Document Type : Research Article
Author
Department of Civil Engineering, Faculty of Engineering, University of Kashan, Kashan, Iran
Abstract
Keywords
Main Subjects
A Novel Approach for Lateral Buckling Assessment of Double Tapered Thin-Walled Laminated Composite I-Beams
M. Soltani*
Department of Civil Engineering, Faculty of Engineering, University of Kashan, Kashan, Iran.
KEYWORDS ABSTRACT
Lateral buckling
Laminated composites
Tapered I-beam
Classical lamination theory
Ritz method The purpose of this paper is to introduce a simple and novel method for discussing the lateral-torsional stability of thin-walled symmetric balanced laminated beams with varying I-section. Based on the classic lamination theory and Vlasov‘s model, the total potential energy for the flexural displacements and the twist angle is established. The variational formulation is then constructed only in terms of the angle of twist using an auxiliary function. The buckling loads are finally determined by applying the Ritz method. To demonstrate the accuracy of the proposed formulation, the analytical solutions for a sample case of tapered I-beam are compared with results obtained from ANSYS's shell element. Moreover, this new procedure is very efficient in reducing the computational effort. Eventually, based on a selected load, the influences of some parameters such as the tapering ratios, transverse load position, and fiber orientation on lateral stability resistance of composite tapered I-beams under simply supported end conditions are discussed in detail. The results show that the lateral buckling resistance of composite beam with tapered I-section decreases significantly as the fiber angle in both flanges is rotated off-axis. Also, the maximum lateral buckling load for simply supported web and flanges tapered beam under uniformly distributed load is obtained by placing fibers±45^(∘ )in the web and 0^∘ in both flanges.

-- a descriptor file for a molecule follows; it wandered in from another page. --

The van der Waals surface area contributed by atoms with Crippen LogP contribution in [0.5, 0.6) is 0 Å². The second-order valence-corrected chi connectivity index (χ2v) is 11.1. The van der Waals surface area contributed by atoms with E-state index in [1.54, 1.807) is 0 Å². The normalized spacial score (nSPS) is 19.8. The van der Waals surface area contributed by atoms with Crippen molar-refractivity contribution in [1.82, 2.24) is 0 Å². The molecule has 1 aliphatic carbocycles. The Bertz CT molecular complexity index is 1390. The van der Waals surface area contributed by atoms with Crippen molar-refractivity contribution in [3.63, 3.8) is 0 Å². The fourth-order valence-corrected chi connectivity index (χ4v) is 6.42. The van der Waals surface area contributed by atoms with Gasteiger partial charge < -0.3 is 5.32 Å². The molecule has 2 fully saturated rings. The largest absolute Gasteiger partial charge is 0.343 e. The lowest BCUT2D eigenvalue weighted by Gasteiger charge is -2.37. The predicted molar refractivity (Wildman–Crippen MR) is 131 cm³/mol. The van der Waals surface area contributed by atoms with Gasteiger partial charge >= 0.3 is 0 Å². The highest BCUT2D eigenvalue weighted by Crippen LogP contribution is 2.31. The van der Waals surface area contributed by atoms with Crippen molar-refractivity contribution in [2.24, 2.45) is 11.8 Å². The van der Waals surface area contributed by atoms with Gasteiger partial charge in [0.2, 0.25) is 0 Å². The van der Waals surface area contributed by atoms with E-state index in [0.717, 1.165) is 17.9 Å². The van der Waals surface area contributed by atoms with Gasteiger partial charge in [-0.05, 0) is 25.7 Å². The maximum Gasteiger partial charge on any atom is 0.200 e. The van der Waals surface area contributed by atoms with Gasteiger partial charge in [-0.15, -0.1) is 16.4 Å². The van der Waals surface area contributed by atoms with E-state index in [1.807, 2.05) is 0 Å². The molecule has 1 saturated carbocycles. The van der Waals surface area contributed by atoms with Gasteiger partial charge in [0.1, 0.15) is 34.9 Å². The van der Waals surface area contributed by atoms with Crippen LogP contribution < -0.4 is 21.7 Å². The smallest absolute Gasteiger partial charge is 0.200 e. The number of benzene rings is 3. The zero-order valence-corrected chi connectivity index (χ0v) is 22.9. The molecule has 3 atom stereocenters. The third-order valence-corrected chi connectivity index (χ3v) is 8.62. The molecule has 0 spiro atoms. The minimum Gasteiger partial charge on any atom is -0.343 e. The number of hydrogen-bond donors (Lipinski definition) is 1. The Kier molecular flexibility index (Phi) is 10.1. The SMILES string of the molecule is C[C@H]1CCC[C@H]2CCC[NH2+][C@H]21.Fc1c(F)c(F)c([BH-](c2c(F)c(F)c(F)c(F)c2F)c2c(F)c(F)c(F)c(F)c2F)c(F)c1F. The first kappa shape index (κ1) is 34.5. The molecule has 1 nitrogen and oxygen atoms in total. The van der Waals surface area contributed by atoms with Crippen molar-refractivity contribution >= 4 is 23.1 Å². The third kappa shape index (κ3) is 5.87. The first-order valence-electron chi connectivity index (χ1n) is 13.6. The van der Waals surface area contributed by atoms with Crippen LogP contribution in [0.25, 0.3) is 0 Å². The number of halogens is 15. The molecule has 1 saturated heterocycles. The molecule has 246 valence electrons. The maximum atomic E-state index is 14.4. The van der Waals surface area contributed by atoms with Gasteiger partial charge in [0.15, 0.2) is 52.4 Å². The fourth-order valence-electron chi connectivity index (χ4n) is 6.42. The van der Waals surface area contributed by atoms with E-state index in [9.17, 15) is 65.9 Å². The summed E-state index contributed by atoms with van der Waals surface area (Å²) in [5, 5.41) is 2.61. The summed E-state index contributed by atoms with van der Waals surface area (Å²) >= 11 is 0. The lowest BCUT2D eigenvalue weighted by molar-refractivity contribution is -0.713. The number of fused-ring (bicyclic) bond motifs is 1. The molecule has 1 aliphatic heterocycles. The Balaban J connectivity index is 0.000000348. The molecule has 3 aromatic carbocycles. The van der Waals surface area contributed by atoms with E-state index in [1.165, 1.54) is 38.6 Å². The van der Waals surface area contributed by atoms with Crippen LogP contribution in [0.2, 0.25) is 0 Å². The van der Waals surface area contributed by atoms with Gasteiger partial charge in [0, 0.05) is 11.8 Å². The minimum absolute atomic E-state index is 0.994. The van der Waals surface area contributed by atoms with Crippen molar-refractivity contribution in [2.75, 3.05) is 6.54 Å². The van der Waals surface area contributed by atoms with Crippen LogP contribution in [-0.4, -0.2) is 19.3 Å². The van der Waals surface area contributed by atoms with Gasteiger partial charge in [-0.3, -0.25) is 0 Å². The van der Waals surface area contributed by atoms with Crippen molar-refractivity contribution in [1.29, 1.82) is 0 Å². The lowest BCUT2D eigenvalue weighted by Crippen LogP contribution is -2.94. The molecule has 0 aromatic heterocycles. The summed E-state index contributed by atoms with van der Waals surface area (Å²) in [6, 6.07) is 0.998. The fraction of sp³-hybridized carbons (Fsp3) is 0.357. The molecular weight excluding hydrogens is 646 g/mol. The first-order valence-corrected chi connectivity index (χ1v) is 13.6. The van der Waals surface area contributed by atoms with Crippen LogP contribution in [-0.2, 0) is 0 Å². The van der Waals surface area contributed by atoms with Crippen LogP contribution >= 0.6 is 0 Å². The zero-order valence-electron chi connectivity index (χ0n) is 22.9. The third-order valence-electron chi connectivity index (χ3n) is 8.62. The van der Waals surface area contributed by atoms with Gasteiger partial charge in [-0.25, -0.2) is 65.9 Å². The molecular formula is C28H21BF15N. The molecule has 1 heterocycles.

Introduction